Small holdings for stock raising are lands not exceeding the area necessary to maintain up to five hundred head of cattle (ganado mayor) or their equivalent in smaller animals (ganado menor - sheep, goats, pigs) under provisions of law, in accordance with the forage capacity of the lands.


Whenever, due to irrigation or drainage works or any other works executed by the owners or occupants of a small holding to whom a certificate of non-affectability has been issued, the quality of the land is improved for agricultural or stock raising operations, such holding shall not be subject to agrarian appropriation even if, by virtue of the improvements made, the maximums indicated in this section are lowered, provided that the requirements fixed by law are met.

X. Lands which are subject to individual adjudication must be partitioned precisely at the time the presidential order is executed, according to regulatory laws.


XI. The Federal Congress and the State Legislature, within their respective jurisdictions, shall enact laws to fix the maximum area of rural property, and to carry out the subdivision of the excess lands, in accordance with the following bases:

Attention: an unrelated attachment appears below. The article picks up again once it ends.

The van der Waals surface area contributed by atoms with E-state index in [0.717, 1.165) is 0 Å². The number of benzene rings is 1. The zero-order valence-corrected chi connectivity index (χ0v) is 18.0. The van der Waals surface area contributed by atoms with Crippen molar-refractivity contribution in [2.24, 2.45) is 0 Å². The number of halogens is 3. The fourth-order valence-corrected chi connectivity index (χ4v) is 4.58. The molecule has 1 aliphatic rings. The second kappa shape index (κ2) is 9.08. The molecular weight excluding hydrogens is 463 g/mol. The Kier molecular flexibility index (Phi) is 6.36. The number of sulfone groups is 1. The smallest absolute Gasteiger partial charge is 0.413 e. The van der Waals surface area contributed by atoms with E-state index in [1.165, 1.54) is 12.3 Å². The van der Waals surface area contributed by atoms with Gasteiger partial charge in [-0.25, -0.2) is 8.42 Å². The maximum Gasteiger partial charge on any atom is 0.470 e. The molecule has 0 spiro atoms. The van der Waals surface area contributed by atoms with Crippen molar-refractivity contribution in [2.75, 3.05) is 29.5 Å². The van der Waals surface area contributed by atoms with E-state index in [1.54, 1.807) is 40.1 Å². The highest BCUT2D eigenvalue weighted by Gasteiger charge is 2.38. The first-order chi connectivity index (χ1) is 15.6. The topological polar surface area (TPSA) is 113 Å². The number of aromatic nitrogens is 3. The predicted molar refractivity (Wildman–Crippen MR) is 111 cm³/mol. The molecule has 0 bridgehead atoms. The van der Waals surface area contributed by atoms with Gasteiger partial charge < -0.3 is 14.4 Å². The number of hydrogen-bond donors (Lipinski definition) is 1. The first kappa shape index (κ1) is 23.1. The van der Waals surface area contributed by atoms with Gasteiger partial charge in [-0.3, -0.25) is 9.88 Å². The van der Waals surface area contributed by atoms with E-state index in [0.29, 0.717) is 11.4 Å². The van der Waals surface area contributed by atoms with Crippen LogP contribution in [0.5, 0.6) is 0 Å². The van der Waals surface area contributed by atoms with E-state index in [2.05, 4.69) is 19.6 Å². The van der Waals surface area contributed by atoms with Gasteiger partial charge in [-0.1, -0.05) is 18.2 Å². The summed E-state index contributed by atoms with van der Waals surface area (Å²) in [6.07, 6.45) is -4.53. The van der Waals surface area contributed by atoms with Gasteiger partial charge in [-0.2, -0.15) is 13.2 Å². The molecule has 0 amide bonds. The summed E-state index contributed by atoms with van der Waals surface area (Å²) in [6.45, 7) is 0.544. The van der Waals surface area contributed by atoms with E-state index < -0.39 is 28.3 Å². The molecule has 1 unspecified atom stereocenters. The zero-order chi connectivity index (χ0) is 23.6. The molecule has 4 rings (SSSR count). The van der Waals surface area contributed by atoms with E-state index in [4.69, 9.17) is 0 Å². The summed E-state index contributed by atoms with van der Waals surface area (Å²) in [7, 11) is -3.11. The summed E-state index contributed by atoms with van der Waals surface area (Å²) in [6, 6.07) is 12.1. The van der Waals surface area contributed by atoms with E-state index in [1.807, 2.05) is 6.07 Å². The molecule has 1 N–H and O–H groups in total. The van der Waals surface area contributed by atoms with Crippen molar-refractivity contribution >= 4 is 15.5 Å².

a. In each State, Territory, or the Federal District, there shall be fixed a maximum area of land of which a single individual or legally constituted society may be the owner.

b. The excess over the fixed area shall be subdivided by the owner within the time fixed by the local law, and these parcels shall be offered for sale under terms approved by the governments, in accordance with the aforementioned laws.

c. If the owner should oppose the subdivision, it shall be carried out by the local government, by expropriation.

d. The value of the parcels shall be paid by annual installments which will amortize principal and interest, at an interest rate not exceeding 3% per annum.

e. Owners shall be required to receive bonds of the local Agrarian Debt to guarantee payment for the property expropriated. For this purpose, the Federal Congress shall enact a law empowering the States to create their Agrarian Debt.

f. No subdivision can be sanctioned which fails to satisfy the agrarian needs of neighboring settlements (poblados inmediatos). Whenever subdivision projects are to be executed, the agrarian claims must be settled within a fixed period.